We were headed to Berwick and took our time. One of our stops along the way was Mud Creek. Well, sort of but not really. In 1830, some wise townfolk decided that Wolfville had a much better ring. We had two goals in mind here: lunch and the Old Burying Grounds.
Early European settlement of the Wolfville area was by the French Acadians in 1680. The Acadians thrived and mastered reclaiming marshland by building dykes and turning the reclaimed land into a fertile agricultural area. War and treaties and politics, however, resulted in the Acadian expulsion in 1755. In 1758, the British Nova Scotia government made emptied land available to British subjects in New England and the New England Planters moved in – about 8,000 of them. This was the first major influx of British settlers who did not come directly from Great Britain. One of my ancestors was one of these settlers and had relocated from Connecticut. Baptists there at the time were forced to meet secretly and he and many others looked forward to practising their religion openly.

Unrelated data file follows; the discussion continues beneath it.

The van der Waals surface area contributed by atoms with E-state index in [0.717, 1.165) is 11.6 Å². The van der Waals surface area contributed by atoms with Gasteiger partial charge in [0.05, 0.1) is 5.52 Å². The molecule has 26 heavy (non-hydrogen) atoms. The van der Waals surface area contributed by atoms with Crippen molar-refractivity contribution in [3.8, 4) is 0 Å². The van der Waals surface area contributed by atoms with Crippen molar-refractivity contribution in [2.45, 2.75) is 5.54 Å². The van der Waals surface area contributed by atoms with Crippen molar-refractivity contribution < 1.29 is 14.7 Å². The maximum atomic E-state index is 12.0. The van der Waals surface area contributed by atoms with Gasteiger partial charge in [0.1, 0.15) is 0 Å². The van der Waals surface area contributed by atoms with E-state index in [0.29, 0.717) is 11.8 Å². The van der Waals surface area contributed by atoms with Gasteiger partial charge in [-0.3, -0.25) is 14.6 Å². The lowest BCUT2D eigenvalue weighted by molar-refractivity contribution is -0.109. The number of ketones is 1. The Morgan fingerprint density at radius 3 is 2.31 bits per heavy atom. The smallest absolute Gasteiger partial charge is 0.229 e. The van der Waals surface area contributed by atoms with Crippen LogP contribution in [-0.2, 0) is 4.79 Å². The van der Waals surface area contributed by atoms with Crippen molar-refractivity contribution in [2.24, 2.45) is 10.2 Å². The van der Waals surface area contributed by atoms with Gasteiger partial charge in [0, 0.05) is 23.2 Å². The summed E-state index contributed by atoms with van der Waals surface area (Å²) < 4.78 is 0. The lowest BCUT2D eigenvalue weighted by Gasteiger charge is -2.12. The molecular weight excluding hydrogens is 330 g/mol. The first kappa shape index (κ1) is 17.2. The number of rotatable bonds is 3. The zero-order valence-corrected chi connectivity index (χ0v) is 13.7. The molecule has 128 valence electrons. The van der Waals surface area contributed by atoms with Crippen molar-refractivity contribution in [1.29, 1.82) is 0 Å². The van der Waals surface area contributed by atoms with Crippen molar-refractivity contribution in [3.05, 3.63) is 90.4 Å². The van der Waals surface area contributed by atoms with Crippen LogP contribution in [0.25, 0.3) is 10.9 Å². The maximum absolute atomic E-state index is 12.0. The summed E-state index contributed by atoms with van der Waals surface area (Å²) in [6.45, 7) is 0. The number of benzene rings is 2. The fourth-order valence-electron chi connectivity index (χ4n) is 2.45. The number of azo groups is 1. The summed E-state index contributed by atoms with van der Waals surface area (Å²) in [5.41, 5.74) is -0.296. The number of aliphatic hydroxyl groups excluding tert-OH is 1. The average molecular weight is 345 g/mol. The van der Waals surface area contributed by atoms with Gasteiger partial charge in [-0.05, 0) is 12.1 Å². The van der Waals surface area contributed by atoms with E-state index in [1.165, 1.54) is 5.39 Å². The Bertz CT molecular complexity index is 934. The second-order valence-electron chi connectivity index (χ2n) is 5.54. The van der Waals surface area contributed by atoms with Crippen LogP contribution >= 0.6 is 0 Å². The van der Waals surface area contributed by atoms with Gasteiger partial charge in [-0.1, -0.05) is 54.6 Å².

The Old Burying Ground on Main Street is the last resting place of many of the Planters in the Wolfville area. Some of the gravestones are broken, but most are still intact, all quietly reminding us that we are only a thread in the large fabric of time. Since we were passing close to the area, I wanted to take some time to visit.
I’ve done some research into my family history and one day was particularly interesting in that the woman sitting at the microfilm scanner next to me was researching her Acadian ancestors who were among those booted out of their homes so that my ancestors could come and settle. History is a complex web of who’s in and who’s out, and the European history of Nova Scotia is a pingpong game of French and British rule.
We need to take more time here. The old homes are beautiful, we loved the atmosphere and it would be fun to explore more. There is a lot of history steeping in the place and a university town has to have some interesting things going on. This is on a list of must-come-back to check out further.
Links of interest: